Keywords
Scandinavian Ice Sheet, Fennoscandian ice sheet, Low Baltic ice stream, Young Baltic ice stream, deglaciation, Skane, LiDAR
National Category
Geology
Identifiers
urn:nbn:se:su:diva-225556 (URN)10.1080/11035897.2023.2281676 (DOI)001128760400001 ()2-s2.0-85180178974 (Scopus ID)
Available from: 2024-01-17 Created: 2024-01-17 Last updated: 2024-01-17
Stockmann, G. J. J., Seaman, P., Balic-Zunic, T., Peternell, M., Sturkell, E., Liljebladh, B. & Gyllencreutz, R. (2022). Mineral Changes to the Tufa Columns of Ikka Fjord, SW Greenland. Minerals, 12(11), Article ID 1430.
Open this publication in new window or tab >>Mineral Changes to the Tufa Columns of Ikka Fjord, SW Greenland
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2022 (English)In: Minerals, E-ISSN 2075-163X, Vol. 12, no 11, article id 1430Article in journal (Refereed) Published
Abstract [en]

The submarine tufa columns of Ikka Fjord in Southwest Greenland have been studied during multiple field campaigns since 1995. The fjord contains close to thousand columns previously shown to consist of the metastable carbonate mineral ikaite (CaCO3·6H2O), which requires near-freezing conditions to remain stable over longer periods of time. During a field campaign to Ikka Fjord in the summer of 2019, seawater temperatures of 6–9 °C and visual physical changes to the columns were observed. These are the highest recorded seawater temperatures measured in Ikka Fjord in over three decades of research. In response, three selected columns at three different locations were sampled at their bases, middle, and top sections for mineralogical analysis. These samples were supplemented by a four further column samples and an extensive hydrographical campaign during fieldwork in the summer 2021. Here, we report the results of the mineralogical analyses performed by X-ray diffraction and µ-Raman Spectroscopy on these column samples. The results show that the columns analysed now consist of the less hydrated carbonate minerals, monohydrocalcite (CaCO3·H2O), aragonite, and calcite (CaCO3). One of the columns has completely altered into monohydrocalcite, whereas the other columns have crusts of ikaite and cores of monohydrocalcite ± aragonite and calcite. This change is interpreted as a dehydration reaction and mineral alteration from ikaite to monohydrocalcite continuing to aragonite ± calcite in response to being bathed in warming seawater. Hydrographic profilers and static dataloggers recorded seawater temperatures of 4–8 °C in the column-containing fjord areas during June–August 2021. The upper parts of the columns are particularly exposed to temperatures > 6 °C, considered to be the long-term stability threshold of ikaite in Ikka Fjord. The mineral dehydration reactions are irreversible. It is therefore predicted in a warming Arctic, ikaite will only appear as new growth on the columns for a short period, and that with time, the columns of Ikka Fjord will change mineralogy into mainly monohydrocalcite.

Keywords
ikaite, monohydrocalcite, mineral alteration, seawater, Ikka Fjord, tufa columns
National Category
Earth and Related Environmental Sciences
Identifiers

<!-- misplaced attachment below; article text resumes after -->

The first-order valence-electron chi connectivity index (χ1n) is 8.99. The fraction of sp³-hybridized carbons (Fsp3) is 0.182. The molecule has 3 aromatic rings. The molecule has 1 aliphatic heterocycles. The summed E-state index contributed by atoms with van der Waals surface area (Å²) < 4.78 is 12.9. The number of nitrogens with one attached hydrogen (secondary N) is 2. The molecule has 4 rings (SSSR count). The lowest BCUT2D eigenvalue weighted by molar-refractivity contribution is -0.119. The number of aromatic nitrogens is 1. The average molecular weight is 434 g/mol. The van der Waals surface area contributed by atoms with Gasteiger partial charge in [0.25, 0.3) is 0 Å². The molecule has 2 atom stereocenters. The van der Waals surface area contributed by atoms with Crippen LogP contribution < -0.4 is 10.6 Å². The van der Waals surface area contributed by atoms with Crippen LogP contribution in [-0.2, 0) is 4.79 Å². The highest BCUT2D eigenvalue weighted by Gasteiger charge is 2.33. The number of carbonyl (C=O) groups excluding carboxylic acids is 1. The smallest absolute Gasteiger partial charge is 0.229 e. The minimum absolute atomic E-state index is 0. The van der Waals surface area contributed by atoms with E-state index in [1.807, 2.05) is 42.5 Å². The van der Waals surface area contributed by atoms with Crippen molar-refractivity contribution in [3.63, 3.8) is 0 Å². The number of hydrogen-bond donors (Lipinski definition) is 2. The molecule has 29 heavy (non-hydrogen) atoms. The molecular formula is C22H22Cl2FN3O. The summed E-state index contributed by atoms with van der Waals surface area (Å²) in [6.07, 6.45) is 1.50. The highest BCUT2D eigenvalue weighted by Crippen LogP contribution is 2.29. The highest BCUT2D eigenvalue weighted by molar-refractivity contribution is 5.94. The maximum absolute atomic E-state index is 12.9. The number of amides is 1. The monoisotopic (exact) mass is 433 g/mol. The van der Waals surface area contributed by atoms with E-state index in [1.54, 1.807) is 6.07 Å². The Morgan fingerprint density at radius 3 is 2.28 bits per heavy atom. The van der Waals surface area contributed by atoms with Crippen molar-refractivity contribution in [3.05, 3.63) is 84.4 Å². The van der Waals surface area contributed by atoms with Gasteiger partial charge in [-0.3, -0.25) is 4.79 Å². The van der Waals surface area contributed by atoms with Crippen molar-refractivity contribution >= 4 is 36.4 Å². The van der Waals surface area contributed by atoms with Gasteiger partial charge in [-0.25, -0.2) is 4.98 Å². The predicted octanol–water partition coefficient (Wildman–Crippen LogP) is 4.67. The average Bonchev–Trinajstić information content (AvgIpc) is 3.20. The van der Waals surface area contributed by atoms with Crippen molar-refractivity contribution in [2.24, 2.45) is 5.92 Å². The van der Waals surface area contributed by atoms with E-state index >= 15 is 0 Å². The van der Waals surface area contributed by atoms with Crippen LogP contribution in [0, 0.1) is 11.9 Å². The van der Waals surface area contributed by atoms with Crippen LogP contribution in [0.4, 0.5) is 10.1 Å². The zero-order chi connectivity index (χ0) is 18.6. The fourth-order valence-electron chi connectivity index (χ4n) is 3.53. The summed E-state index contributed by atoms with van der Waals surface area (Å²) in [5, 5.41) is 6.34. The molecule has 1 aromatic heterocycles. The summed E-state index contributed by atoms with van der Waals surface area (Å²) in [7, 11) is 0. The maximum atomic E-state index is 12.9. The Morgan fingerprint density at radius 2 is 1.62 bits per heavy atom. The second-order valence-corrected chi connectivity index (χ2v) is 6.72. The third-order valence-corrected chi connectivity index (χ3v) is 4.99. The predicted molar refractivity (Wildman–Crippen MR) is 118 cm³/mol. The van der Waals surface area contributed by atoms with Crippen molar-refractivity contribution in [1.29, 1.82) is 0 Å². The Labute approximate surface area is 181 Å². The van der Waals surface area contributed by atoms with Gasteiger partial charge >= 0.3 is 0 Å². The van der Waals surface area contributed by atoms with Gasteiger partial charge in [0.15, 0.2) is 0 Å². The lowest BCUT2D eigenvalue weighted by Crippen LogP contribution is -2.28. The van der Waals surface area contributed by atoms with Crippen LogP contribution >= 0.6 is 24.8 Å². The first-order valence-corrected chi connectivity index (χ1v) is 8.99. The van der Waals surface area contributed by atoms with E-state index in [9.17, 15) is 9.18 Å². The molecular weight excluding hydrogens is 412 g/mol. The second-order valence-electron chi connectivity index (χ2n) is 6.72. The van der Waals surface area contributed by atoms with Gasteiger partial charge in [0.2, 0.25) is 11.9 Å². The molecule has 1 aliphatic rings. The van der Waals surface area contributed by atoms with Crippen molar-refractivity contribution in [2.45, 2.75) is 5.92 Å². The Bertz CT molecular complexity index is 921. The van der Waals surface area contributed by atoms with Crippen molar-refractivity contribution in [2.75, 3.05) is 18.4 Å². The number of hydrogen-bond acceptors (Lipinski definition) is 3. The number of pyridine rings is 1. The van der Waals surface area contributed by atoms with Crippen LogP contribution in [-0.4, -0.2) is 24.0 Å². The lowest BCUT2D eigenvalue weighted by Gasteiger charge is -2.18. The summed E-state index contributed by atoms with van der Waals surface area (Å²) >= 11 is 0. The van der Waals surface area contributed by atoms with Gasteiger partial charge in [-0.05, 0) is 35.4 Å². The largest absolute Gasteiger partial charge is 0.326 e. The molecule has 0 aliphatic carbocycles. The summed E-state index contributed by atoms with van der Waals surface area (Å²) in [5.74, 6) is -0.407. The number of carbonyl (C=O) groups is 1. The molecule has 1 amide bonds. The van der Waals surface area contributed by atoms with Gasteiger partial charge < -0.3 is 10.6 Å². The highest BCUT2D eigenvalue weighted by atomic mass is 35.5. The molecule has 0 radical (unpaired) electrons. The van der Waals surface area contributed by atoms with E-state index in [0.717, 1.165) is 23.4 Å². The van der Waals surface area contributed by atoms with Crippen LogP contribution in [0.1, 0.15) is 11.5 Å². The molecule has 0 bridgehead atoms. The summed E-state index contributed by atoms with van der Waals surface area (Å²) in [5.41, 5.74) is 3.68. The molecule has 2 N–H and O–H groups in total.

urn:nbn:se:su:diva-213408 (URN)10.3390/min12111430 (DOI)000895600200001 ()
Available from: 2023-01-04 Created: 2023-01-04 Last updated: 2024-01-17Bibliographically approved
Seaman, P., Sturkell, E., Gyllencreutz, R., Stockmann, G. J. & Geirsson, H. (2022). New multibeam mapping of the unique Ikaite columns in Ikka Fjord, SW Greenland. Marine Geology, 444, Article ID 106710.
Open this publication in new window or tab >>New multibeam mapping of the unique Ikaite columns in Ikka Fjord, SW Greenland
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2022 (English)In: Marine Geology, ISSN 0025-3227, E-ISSN 1872-6151, Vol. 444, article id 106710Article in journal (Refereed) Published
Abstract [en]

Ikka Fjord in SW Greenland is world famous for its submarine, cold-water craving ikaite (CaCO3·6H2O) tufa columns. Due to the uniqueness of the columns, Ikka Fjord is declared a protected area by the Greenlandic authorities. In the summers of 2018–19, multibeam sonar bathymetry and aerial drone photogrammetric surveys were made in Ikka Fjord mapping and counting the columns and comparing the results to data from geophysical surveys of the fjord in 1995–96. The new surveys provide highly detailed maps of the fjord bathymetry and its columns, their height and position, and several hitherto unknown pockmarks in the seabed. A total of 938 individual columns and structures ranging 0.5–20 m in height from the sea floor were identified: a number surpassing the 678 taller columns (> 1 m) known from previous mapping. Our results support previous observations that the columns are restricted to the spatial extents of the Grønnedal-Íka igneous complex. The new survey data show that column distribution exhibits lineations and variable density over the fjord floor, notably that the innermost central deep part is free of columns. The tallest columns are observed to grow up to the halocline at approximately 2–4 m water depth. The majority of columns have reached only 15–50% of their growth potential. The ~60 columns of maximum growth stand in clusters, interpreted as representing exceptionally favourable growth settings. New seawater data collected in 2019 shows a worrying increase in temperature since the previous measurements in 1995 and 2007–2009, which could potentially affect the stability of the delicate columns of Ikka Fjord.